Title: Re: The Degrowth Imperative
Post by: ccgwebmaster on May 31, 2014, 05:59:39 PM
There is just no escape from the dilemma we are in.  Green-BAU, Green-Capitalism, the invisible hand of the free market, magic renewable technology....it is all a big pile of BS.  There is no way one can look at the facts and run the numbers even a bit and not come to the conclusion that collapse is inevitable unless God comes down and saves us. 

Between climate change and being far beyond the carrying capacity of the Earth there is just no other conclusion.  And if there is even 1% of the card carrying environmentalists, climate scientists, AGW accepters and such that accept that (we are completely ignoring the rest of the folks) and are willing to act on it I will eat my hat.  There is no meaningful difference between the two camps when it comes to actually addressing what needs to be done. 

Which leaves the only rational action to prepare to navigate collapse, surely?

Except in reality I think it'll be like a lung cancer patient swearing off cigarettes on their death bed, or a mass murderer finding religion in the electric chair. Too little, too late, and no good intentions at work.

That, of course, is the final nail in the coffin that guarantees a much more severe and long lasting collapse than would necessarily be inflicted upon us.
Title: Re: The Degrowth Imperative
Post by: domen_ on June 01, 2014, 02:17:41 AM
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There is just no escape from the dilemma we are in.  Green-BAU, Green-Capitalism, the invisible hand of the free market, magic renewable technology....it is all a big pile of BS.  There is no way one can look at the facts and run the numbers even a bit and not come to the conclusion that collapse is inevitable unless God comes down and saves us.
It's not that we couldn't fix our problems with renewable energy, the problem is that we aren't doing it.

It's not renewable energy's fault, it's our fault.

It's our political and social system that prevents doing what needs to be done in order to have a sustainable environment.

Here's an interesting perspective on limits to growth from physicist.

(https://forum.arctic-sea-ice.net/proxy.php?request=http%3A%2F%2Fphysics.ucsd.edu%2Fdo-the-math%2Fwp-content%2Fuploads%2F2011%2F07%2Fgalaxy-1024x768.png&hash=7125251afe26c4bbe3acd0f79c79894f)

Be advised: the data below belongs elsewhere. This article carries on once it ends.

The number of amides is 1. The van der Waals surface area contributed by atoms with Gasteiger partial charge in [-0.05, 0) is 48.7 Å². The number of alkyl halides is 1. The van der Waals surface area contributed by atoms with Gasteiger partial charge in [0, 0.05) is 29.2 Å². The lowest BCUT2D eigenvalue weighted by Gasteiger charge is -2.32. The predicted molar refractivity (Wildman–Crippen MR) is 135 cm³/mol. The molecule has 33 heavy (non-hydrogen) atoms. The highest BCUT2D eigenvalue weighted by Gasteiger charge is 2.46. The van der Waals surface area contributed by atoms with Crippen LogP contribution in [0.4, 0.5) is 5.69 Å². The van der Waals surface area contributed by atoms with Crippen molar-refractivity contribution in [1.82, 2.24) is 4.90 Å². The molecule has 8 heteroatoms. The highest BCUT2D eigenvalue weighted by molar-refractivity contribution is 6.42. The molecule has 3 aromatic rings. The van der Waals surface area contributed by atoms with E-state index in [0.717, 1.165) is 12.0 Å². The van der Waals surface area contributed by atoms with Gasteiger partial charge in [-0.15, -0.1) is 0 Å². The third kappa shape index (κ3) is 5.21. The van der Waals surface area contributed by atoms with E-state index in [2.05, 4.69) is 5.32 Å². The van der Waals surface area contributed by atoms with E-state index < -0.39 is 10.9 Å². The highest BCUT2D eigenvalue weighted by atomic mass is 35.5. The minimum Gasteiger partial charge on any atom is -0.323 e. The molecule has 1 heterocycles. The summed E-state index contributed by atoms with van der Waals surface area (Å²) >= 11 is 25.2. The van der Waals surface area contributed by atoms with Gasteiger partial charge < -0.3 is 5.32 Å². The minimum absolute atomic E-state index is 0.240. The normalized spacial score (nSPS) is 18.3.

http://physics.ucsd.edu/do-the-math/2011/10/sustainable-means-bunkty-to-me/ (http://physics.ucsd.edu/do-the-math/2011/10/sustainable-means-bunkty-to-me/)
http://physics.ucsd.edu/do-the-math/2011/07/galactic-scale-energy/ (http://physics.ucsd.edu/do-the-math/2011/07/galactic-scale-energy/)

It's a good blog, worth of reading.
Title: Re: The Degrowth Imperative
Post by: ccgwebmaster on June 01, 2014, 03:43:06 AM
It's not that we couldn't fix our problems with renewable energy, the problem is that we aren't doing it.

It's not renewable energy's fault, it's our fault.

[snip]

It's a good blog, worth of reading.

The linked articles also appear to contradict your assertion that our problems can be fixed with renewable energy?

In any event, many of our problems are nothing to do with energy at all, at least not in the sense that renewable energy can solve them except in the most fantasy based view.
Title: Re: The Degrowth Imperative
Post by: domen_ on June 01, 2014, 12:22:24 PM
The linked articles also appear to contradict your assertion that our problems can be fixed with renewable energy?
The link contradicts that we can grow our economy for much longer, but it's not saying that we can't have a steady state economy with our current consumption (which is what I had in mind with my assertion).

However, it does say that it is skeptical that we are capable of achieving it, because we haven't shown any serious effort to do so.
Title: Re: The Degrowth Imperative
Post by: SATire on June 01, 2014, 01:27:42 PM
The linked articles also appear to contradict your assertion that our problems can be fixed with renewable energy?
The link contradicts that we can grow our economy for much longer, but it's not saying that we can't have a steady state economy with our current consumption (which is what I had in mind with my assertion).

However, it does say that it is skeptical that we are capable of achieving it, because we haven't shown any serious effort to do so.
domen_, full agreement from here. In other words: Exponential growth is impossible, since it must result in a collapse at some time before we eat away the galaxy. That is a simple fact and logical.
The second point is also true - our current energy consumption can be renewable. That is also a simple calculation. Unfortunately, our consumption is not renewed today.

The contradictions arise from different interpretations - e.g. green BAU, where "BAU" is something related to exponential growth of natural ressources and "green" means something like sustainable. That is a contradiction in itself and thus a lie to cheat someone. But that is not found in the link but in our heads - also e.g. in heads from green parties poeple.

This weekend German green party has its party congress and traditionally that is an argument between "fundamentalists" and "realists" about which direction to go from here. Without those two "wings" the green party would never made it into mainstream and there would be no green BAU in Germany. But there is also a lot of manipulation in the discussions, since such poeple are politics by    heart.